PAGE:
House Judiciary Committee Chairman Jerrold Nadler (D-N.Y.), the committee’s Democratic counsel Barry Berke and House Intelligence Committee Democratic counsel Daniel Goldman made a powerful case for impeaching the president as they opened the second House hearing on impeachment Monday.

In his opening statement, Nadler explained, “If the President puts himself before the country, he violates a President’s most basic responsibility. He breaks his oath to the American people. If he puts himself before the country in a manner that threatens our democracy, then our oath — our promise to the American people — requires us to come to the defense of the nation.” He noted that the critical facts are not in dispute:

On July 25, President Trump called President Zelensky of Ukraine and asked him for a favor.
That call was part of a concerted effort by President Trump to compel the government of Ukraine to announce an investigation—not an investigation of corruption writ large, but an investigation of President Trump’s political rivals, and only his political rivals.
President Trump put himself before country.
The record shows that President Trump withheld military aid, allocated by the United States Congress, from Ukraine. It also shows that he withheld a White House meeting from President Zelensky.
Multiple witnesses—including respected diplomats, national security professionals, and decorated war veterans—all testified to the same basic fact: President Trump withheld the aid and the meeting in order to pressure a foreign government to do him that favor.
President Trump put himself before country.

When Trump got caught, he issued a blanket directive to withhold testimony and documents. That was obstruction.

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In short, the most critical evidence comes from the president: his request (“favor”) that a foreign nation meddle in our election by investigating a political rival. The Judiciary Committee’s Republican counsel Steve Castor argued there was no pressure or extortion in this call, but that defense fails. When the president asks for something, the pressure is implicit, and, more important, the quid pro quo, the bribery and the extortion are not essential to the underlying charge: Trump solicited foreign assistance.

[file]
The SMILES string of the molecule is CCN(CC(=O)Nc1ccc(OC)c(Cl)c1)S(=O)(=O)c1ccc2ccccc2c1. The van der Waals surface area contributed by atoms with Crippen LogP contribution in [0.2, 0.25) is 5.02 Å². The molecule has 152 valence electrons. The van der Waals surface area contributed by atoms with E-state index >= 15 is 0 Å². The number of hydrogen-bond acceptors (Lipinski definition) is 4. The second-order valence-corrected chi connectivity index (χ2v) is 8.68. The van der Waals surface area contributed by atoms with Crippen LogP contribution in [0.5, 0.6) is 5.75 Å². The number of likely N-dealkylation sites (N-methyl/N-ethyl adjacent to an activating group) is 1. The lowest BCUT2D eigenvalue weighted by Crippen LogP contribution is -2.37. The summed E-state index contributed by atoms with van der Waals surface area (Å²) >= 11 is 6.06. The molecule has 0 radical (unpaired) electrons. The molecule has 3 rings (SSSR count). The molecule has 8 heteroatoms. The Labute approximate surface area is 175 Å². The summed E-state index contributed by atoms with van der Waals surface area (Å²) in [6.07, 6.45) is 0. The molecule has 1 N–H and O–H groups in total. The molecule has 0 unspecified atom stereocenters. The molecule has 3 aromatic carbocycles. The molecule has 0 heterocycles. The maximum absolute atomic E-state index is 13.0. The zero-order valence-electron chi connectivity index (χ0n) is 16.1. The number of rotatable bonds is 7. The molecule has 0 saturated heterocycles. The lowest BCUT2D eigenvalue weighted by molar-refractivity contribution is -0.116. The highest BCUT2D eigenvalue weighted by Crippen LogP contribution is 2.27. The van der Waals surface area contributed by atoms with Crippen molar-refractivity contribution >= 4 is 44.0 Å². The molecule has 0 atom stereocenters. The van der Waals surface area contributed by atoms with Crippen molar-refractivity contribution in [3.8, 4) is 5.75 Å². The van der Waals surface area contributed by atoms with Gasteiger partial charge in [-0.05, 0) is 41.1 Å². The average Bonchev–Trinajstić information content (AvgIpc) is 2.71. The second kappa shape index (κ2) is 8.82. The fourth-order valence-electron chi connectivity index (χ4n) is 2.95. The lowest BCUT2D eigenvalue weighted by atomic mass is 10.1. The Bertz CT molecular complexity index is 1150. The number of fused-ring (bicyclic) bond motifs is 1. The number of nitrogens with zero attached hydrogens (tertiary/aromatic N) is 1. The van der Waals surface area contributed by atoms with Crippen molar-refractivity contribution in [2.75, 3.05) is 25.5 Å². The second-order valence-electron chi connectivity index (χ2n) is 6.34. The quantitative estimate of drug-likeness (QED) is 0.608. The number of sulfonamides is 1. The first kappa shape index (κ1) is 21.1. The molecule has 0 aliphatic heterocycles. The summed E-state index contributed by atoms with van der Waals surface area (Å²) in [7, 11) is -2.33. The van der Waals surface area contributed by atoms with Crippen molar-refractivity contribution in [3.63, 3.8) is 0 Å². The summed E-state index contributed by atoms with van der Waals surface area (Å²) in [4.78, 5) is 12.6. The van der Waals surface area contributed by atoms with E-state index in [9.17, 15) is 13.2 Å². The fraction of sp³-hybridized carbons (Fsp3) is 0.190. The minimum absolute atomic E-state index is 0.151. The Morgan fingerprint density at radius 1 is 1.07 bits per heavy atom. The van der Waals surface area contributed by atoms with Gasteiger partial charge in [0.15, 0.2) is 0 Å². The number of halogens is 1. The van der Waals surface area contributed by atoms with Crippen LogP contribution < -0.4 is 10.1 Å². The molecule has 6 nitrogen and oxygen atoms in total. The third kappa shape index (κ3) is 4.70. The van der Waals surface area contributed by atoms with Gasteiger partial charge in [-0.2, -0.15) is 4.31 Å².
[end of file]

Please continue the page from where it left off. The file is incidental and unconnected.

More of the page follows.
Goldman made the same tight argument, stressing that the case turned on four things: 1) a pressure campaign to open investigations that helped Trump, not the United States; 2) the hold on aid that had to have come from Trump; 3) the fact that numerous officials were in the loop (i.e. there was a conspiracy) and 4) that there was a coverup and that to this day Trump’s lawyer is out soliciting Ukrainian cooperation to provide ammunition against former vice president Joe Biden. Goldman told the assembled congressmen, “[Trump] applied this pressure himself and through his agents within and outside of the U.S. government by conditioning a desperately-sought Oval Office meeting and $391 million in taxpayer-funded, congressionally-appropriated military assistance — vital to Ukraine’s ability to fend off Russian aggression — on the announcement of political investigations helpful to his personal interests.”

It’s worth noting that the words “quid pro quo” and “bribery” do not feature in these remarks. That might be because the House is considering the tightest possible case, the most straightforward accusation of abuse of office. The threat to cut off aid, the solicitation of a bribe (Ukraine would get its aid when it announced an investigation) provide detail and context, but the central misdeed is provable from Trump’s own words.

The GOP’s arguments are odd and contradictory. Republicans must wait until courts force Trump to cooperate with legal subpoenas before they move on obstruction, Castor argued. It’s all moving too fast, he insisted. The Mueller report was baloney. The Ukraine scheme relies on hearsay. None of these really held together, but then again, the purpose was not to persuade. It was to give fodder to Trump and his right-wing media allies and get the case out of the House as quickly as possible.

It does not seem so far as if articles of impeachment will be based on facts extraneous to the Ukraine investigation, even if such facts provide a continuous narrative to explain Trump’s conduct. It does not sound as if Donald McGahn’s testimony or John Bolton’s testimony will be needed to make a razor-sharp case nor that bribery per se will be an article of impeachment. We are, however, headed for at least two articles: one for abuse of power and the other for obstruction with plenty of illuminating detail. Needless to say, this could all change quickly based on new evidence or testimony. Still, the House appears to have found a clear and concise basis for proceeding.

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